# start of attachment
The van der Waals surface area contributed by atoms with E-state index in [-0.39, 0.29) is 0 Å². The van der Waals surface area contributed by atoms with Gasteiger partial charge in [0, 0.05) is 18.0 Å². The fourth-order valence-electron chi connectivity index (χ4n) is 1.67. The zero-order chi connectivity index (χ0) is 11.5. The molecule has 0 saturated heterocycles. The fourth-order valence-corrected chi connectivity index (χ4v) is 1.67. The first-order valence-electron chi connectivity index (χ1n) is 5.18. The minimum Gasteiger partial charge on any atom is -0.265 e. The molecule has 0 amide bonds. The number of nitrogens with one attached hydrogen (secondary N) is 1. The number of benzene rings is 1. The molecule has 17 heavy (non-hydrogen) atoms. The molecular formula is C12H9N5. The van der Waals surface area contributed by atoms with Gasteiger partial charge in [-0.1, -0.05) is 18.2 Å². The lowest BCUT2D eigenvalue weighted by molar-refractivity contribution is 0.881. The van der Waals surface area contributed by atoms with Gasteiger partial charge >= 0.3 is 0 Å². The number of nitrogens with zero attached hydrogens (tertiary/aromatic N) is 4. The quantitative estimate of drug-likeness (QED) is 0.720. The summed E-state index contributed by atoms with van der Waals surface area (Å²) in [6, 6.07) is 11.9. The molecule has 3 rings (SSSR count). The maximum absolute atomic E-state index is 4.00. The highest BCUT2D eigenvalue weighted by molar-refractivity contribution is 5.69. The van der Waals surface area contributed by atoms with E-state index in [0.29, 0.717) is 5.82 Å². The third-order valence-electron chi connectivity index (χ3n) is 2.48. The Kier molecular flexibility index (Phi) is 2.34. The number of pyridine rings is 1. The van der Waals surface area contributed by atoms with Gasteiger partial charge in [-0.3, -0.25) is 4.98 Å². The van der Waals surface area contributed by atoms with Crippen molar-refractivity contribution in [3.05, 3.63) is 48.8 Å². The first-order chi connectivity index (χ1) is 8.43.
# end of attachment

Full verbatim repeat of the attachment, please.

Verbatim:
The van der Waals surface area contributed by atoms with E-state index in [-0.39, 0.29) is 0 Å². The van der Waals surface area contributed by atoms with Gasteiger partial charge in [0, 0.05) is 18.0 Å². The fourth-order valence-electron chi connectivity index (χ4n) is 1.67. The zero-order chi connectivity index (χ0) is 11.5. The molecule has 0 saturated heterocycles. The fourth-order valence-corrected chi connectivity index (χ4v) is 1.67. The first-order valence-electron chi connectivity index (χ1n) is 5.18. The minimum Gasteiger partial charge on any atom is -0.265 e. The molecule has 0 amide bonds. The number of nitrogens with one attached hydrogen (secondary N) is 1. The number of benzene rings is 1. The molecule has 17 heavy (non-hydrogen) atoms. The molecular formula is C12H9N5. The van der Waals surface area contributed by atoms with Gasteiger partial charge in [-0.1, -0.05) is 18.2 Å². The lowest BCUT2D eigenvalue weighted by molar-refractivity contribution is 0.881. The van der Waals surface area contributed by atoms with Gasteiger partial charge >= 0.3 is 0 Å². The number of nitrogens with zero attached hydrogens (tertiary/aromatic N) is 4. The quantitative estimate of drug-likeness (QED) is 0.720. The summed E-state index contributed by atoms with van der Waals surface area (Å²) in [6, 6.07) is 11.9. The molecule has 3 rings (SSSR count). The maximum absolute atomic E-state index is 4.00. The highest BCUT2D eigenvalue weighted by molar-refractivity contribution is 5.69. The van der Waals surface area contributed by atoms with E-state index in [0.29, 0.717) is 5.82 Å². The third-order valence-electron chi connectivity index (χ3n) is 2.48. The Kier molecular flexibility index (Phi) is 2.34. The number of pyridine rings is 1. The van der Waals surface area contributed by atoms with Gasteiger partial charge in [-0.3, -0.25) is 4.98 Å². The van der Waals surface area contributed by atoms with Crippen molar-refractivity contribution in [3.05, 3.63) is 48.8 Å². The first-order chi connectivity index (χ1) is 8.43.